Weaving Techniques

Weaving Techniques || Cartooning to Weave a Picture

How to Weave a PictureHi friends! Today’s post is a little bit different. A while back I gave a brief explanation about using the cartooning technique to weave a picture. I would love to hear some feedback from you about this. If you’re interested in weaving pictures, I would like to know what your questions are and where you feel you need help.


My brief explanation of the process is mostly because I wasn’t sure how to approach explaining it and I think if I better understood where people are getting hung up, I would know how to explain it much better.

Here are my steps for cartooning:

How to Weave a Picturestep 1| have a picture the size of the weave you want to make. This picture can be an image that you have drawn or printed out (don’t forget to respect copyrights of other people’s art).

step 2| setup this image behind your warped loom. Depending on how your loom is setup, you can do this in a few different ways. I like to tape the image to a large piece of scrap cardboard that I then tape to the back of my loom so that it doesn’t move as I work.

How to Weave a Picturestep 3| following your image, weave yarn in the same areas as the picture, changing colors as necessary. In my weave I started with weaving my boarder to stabilize the warp threads. I then began weaving my flower image. For my pedals, I picked out three yarn colors to use and switched colors following the lines of the flower image. To avoid weaving in so many ends, instead of cutting my thread when finished with an area, I would skip to the next area with the same color and keep weaving. I did the same for the leaves.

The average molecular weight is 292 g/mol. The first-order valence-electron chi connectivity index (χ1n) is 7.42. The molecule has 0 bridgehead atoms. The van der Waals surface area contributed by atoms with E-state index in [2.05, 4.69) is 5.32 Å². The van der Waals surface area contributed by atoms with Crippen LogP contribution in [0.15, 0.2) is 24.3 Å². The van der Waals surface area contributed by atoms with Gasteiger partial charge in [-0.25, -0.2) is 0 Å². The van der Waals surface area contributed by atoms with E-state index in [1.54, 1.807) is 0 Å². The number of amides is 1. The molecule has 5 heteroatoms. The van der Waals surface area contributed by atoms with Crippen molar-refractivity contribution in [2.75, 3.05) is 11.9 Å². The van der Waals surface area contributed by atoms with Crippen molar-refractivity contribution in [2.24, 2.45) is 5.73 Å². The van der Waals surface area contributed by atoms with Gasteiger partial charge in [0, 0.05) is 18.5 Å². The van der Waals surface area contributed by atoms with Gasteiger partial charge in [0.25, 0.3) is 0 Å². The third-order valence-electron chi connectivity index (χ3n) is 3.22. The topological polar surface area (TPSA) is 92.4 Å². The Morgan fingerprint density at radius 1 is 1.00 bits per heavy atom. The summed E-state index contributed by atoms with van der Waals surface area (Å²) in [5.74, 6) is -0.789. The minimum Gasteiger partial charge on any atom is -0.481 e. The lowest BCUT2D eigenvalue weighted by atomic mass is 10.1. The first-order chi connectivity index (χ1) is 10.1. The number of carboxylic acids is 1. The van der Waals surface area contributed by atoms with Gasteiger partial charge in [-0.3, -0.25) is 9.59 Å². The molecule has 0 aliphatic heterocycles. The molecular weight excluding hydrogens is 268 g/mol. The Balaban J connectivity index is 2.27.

So for example when I was weaving my light green and finished one leaf, I let the thread hang to the side then filled in the rest of the leaf colors. I then picked up the light green thread and ran it across the back of the warps to begin weaving the next light green area.

Another way to cartoon while weaving is to draw the image directly on your warp threads, but in the past I have found this tricky as my warp threads spin around as I weave. I also found that sometimes my marks would show a little in my finished weave, which I think most people wouldn’t notice, but it bothered me.

How to Weave a PictureOk, so there it is. I feel like it gets a bit vague, but I’m really not sure how to better explain it, so I’d love to hear your questions on this. Where do you need more information? Of does this make complete sense? I find weaving an image is so rewarding and would love to be able to better share the process with all of you. Feel free to leave your comments and questions below or email me at Kate@theweavingloom.com

Happy Weaving!

Kate



 

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